In Depth

NAB Weather Equipment Report

 By Debra Kaufman

Although 3-D TV is in its most nascent stage, Weather Central’s 3D:LIVE real-time broadcast weather platform is ready. At this month’s National Association of Broadcasters’ 2010 NAB Show in Las Vegas, 3D:LIVE will be demonstrated producing true stereoscopic images.

“Even though broadcasters may be trying to figure out what their plans are going to be and what they’ll have to do in the world of stereo 3-D, we want to make sure they know that if the market goes that way, the system will be able to do it,” said Weather Central Senior VP Steve Smedberg.

Staying in front of trends is a necessity for manufacturers of weather systems, whose products power one of local stations’ most crucial offerings. That’s why manufacturers are making aggressive moves at NAB 2010 to reach viewers on alternate screens: digital tiers, mobile, Web and social networking sites.

Moving weather content to the mobile platform is one important trend to emerge, and AccuWeather, Weather Central, WSI, Weather Metrics and Baron are among those that will be showcasing the ability to repurpose content for mobile devices.

AccuWeather, for example, offers its own mobile Web site, an iPhone app and a service that creates branded mobile Web sites for stations. AccuWeather CEO Barry Myers, who said its system is compatible with 80 percent of the world’s handsets, notes that the latter option provides consistency across platforms as well as opportunities to create revenue from ads and co-branding. “The station needs to stay in touch with the audience from day to day and just sitting in front of the TV doesn’t cut it anymore,” said Myers. “Stations look for Web, mobile and now social media to reach people wherever they are.”

WSI offers a similar “white label app” with its Weather Active Digital Solutions, which enables the user to look at weather forecasts on the iPhone and, soon, Android phones. “The station can brand it as their own,” explains WSI GM Bill Dow. “Then they’ll get brand extension and ad space.”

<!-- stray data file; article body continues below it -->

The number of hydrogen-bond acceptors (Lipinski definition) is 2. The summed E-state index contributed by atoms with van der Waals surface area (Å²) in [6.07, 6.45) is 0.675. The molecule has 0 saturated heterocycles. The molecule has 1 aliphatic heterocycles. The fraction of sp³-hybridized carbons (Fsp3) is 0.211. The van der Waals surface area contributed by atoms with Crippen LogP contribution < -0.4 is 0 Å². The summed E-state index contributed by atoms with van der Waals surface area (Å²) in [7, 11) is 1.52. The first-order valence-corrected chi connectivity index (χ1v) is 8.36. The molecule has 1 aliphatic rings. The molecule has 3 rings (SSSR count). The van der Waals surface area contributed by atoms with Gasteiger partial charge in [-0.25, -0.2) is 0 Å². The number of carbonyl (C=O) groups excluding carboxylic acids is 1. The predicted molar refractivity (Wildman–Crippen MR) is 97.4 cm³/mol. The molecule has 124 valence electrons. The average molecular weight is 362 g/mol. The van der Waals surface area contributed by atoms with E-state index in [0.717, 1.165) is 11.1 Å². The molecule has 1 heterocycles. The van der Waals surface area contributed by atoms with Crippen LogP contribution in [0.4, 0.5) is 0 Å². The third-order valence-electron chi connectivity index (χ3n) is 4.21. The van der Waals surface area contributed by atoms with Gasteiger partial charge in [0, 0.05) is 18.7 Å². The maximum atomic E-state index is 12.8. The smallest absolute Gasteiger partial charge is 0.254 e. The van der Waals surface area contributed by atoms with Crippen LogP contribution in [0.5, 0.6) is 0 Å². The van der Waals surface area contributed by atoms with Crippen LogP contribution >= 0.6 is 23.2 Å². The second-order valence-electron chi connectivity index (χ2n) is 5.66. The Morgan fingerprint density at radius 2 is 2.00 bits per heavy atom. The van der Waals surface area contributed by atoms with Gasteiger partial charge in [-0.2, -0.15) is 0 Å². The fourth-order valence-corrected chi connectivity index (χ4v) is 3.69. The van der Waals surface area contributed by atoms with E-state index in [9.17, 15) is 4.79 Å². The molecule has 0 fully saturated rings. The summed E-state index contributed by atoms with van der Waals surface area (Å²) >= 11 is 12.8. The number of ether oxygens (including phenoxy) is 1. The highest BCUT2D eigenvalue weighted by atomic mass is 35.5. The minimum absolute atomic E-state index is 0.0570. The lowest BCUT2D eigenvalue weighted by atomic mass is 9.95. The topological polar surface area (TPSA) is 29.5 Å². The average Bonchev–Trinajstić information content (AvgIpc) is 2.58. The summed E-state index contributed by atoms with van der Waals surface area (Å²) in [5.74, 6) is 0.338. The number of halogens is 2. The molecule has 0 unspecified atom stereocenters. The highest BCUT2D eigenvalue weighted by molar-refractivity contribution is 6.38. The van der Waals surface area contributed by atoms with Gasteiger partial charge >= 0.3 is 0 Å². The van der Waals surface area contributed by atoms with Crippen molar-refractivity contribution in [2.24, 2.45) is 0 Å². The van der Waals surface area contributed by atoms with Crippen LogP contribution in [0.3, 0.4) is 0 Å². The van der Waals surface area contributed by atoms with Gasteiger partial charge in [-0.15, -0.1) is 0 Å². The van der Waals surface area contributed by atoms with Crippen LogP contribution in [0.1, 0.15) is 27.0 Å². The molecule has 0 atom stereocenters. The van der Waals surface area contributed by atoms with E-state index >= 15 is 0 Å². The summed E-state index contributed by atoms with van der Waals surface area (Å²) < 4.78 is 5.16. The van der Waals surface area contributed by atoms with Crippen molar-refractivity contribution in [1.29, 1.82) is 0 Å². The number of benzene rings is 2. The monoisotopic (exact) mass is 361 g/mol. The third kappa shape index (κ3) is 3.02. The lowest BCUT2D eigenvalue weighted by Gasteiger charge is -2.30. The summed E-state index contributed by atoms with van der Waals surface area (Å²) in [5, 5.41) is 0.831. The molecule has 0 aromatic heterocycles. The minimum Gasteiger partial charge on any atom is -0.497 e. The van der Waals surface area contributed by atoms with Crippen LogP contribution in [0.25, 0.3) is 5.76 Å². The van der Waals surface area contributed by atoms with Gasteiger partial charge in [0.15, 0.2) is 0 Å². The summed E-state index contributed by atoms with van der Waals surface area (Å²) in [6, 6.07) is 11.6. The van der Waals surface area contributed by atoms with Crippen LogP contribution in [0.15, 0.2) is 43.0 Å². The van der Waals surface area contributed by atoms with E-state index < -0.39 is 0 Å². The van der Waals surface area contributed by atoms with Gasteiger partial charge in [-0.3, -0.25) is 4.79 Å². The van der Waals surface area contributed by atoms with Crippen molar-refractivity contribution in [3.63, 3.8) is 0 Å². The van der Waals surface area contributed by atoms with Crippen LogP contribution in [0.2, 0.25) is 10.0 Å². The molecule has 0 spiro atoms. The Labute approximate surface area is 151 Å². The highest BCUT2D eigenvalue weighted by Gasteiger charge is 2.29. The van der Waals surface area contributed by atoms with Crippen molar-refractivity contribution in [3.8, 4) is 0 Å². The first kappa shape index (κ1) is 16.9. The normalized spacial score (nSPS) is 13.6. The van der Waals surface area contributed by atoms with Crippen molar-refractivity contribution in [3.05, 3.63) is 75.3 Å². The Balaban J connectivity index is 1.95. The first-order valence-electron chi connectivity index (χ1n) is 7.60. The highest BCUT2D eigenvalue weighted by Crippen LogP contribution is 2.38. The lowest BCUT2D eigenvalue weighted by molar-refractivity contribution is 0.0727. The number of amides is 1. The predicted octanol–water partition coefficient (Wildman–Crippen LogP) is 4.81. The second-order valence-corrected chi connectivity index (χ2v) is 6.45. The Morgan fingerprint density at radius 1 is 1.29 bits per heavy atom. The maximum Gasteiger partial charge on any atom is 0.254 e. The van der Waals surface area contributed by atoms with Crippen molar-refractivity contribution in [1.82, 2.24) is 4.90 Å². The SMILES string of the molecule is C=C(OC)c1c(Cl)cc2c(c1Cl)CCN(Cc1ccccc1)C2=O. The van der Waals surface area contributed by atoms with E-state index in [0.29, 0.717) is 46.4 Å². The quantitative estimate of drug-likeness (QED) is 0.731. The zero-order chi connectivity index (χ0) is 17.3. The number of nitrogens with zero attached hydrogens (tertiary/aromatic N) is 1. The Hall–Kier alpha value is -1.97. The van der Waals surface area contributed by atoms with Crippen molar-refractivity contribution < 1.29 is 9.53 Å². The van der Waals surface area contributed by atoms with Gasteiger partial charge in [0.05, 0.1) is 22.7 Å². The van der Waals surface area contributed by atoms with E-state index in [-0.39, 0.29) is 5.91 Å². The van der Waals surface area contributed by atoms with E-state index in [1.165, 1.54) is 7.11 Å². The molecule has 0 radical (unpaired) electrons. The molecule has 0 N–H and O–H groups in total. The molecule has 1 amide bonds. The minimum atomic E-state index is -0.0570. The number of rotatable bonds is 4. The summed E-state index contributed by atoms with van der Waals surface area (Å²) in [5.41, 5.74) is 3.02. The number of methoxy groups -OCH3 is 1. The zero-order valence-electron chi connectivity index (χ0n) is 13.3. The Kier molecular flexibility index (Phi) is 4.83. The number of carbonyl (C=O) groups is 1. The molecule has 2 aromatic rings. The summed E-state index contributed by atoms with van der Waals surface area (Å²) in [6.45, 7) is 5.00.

Weather Metrics’ FlexChannel Mobile supports the station in delivering hyper-local information and advertising in an integrated Hyper-Local mobile TV channel with tools for content ingest, scheduling, commercial playback and billing.

Social networking and widgets (portable, stand-alone applications that can be embedded into third-party sites) are the latest twist on an effort to repurpose weather content, and, at the same time, encourage “virality” and maximize brand.

Weather Central surveyed weather departments in TV stations across North America and learned that, although stations enjoyed increased visibility on alternate platforms, it also took precious resources and time to feed them. That’s why many of the new tools to repurpose content to debut at NAB 2010 will also streamline the process.

AccuWeather, Weather Central and WSI are among weather systems providers that make it easy for meteorologists to deliver information without adding significantly to their workload. WSI is introducing two time/cost-saving tools for digital platforms. “Max One allows the weather talent to record a complete weather hit without tying up master control,” said Dow. “On his own, the meteorologist can create weather forecasts for the Web and even mobile. Stations are limited how often they can create video for Web/mobile, and this allows them to do more with fewer resources.”